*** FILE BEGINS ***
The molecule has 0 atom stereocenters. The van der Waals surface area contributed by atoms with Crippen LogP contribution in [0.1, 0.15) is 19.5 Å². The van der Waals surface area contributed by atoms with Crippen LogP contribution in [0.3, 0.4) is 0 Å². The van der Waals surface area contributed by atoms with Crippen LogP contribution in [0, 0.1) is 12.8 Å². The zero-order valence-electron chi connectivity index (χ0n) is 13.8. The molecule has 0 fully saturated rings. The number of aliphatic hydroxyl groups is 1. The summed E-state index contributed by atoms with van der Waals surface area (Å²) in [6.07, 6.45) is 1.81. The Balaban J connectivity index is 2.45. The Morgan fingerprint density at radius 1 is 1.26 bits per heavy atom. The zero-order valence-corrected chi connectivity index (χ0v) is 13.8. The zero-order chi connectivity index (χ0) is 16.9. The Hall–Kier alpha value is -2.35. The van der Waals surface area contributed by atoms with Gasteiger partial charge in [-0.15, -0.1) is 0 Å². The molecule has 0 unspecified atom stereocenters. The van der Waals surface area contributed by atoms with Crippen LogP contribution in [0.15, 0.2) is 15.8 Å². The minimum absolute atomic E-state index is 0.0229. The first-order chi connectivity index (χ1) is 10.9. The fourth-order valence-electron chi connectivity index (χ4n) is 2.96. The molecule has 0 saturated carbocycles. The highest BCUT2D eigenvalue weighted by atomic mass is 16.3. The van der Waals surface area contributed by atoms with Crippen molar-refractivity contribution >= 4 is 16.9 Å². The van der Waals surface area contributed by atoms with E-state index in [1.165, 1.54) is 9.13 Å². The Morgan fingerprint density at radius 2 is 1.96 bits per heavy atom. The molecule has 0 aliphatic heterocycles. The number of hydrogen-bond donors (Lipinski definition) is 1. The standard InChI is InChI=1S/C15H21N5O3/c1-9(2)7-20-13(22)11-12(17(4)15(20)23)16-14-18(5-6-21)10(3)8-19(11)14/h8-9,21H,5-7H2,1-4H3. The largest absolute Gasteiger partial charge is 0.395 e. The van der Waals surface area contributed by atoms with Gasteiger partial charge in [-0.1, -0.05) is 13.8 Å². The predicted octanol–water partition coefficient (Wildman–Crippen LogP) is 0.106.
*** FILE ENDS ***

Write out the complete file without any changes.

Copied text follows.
The molecule has 0 atom stereocenters. The van der Waals surface area contributed by atoms with Crippen LogP contribution in [0.1, 0.15) is 19.5 Å². The van der Waals surface area contributed by atoms with Crippen LogP contribution in [0.3, 0.4) is 0 Å². The van der Waals surface area contributed by atoms with Crippen LogP contribution in [0, 0.1) is 12.8 Å². The zero-order valence-electron chi connectivity index (χ0n) is 13.8. The molecule has 0 fully saturated rings. The number of aliphatic hydroxyl groups is 1. The summed E-state index contributed by atoms with van der Waals surface area (Å²) in [6.07, 6.45) is 1.81. The Balaban J connectivity index is 2.45. The Morgan fingerprint density at radius 1 is 1.26 bits per heavy atom. The zero-order valence-corrected chi connectivity index (χ0v) is 13.8. The zero-order chi connectivity index (χ0) is 16.9. The Hall–Kier alpha value is -2.35. The van der Waals surface area contributed by atoms with Gasteiger partial charge in [-0.15, -0.1) is 0 Å². The molecule has 0 unspecified atom stereocenters. The van der Waals surface area contributed by atoms with Crippen LogP contribution in [0.15, 0.2) is 15.8 Å². The minimum absolute atomic E-state index is 0.0229. The first-order chi connectivity index (χ1) is 10.9. The fourth-order valence-electron chi connectivity index (χ4n) is 2.96. The molecule has 0 saturated carbocycles. The highest BCUT2D eigenvalue weighted by atomic mass is 16.3. The van der Waals surface area contributed by atoms with Crippen molar-refractivity contribution >= 4 is 16.9 Å². The van der Waals surface area contributed by atoms with E-state index in [1.165, 1.54) is 9.13 Å². The Morgan fingerprint density at radius 2 is 1.96 bits per heavy atom. The molecule has 0 aliphatic heterocycles. The number of hydrogen-bond donors (Lipinski definition) is 1. The standard InChI is InChI=1S/C15H21N5O3/c1-9(2)7-20-13(22)11-12(17(4)15(20)23)16-14-18(5-6-21)10(3)8-19(11)14/h8-9,21H,5-7H2,1-4H3. The largest absolute Gasteiger partial charge is 0.395 e. The van der Waals surface area contributed by atoms with Gasteiger partial charge in [-0.1, -0.05) is 13.8 Å². The predicted octanol–water partition coefficient (Wildman–Crippen LogP) is 0.106.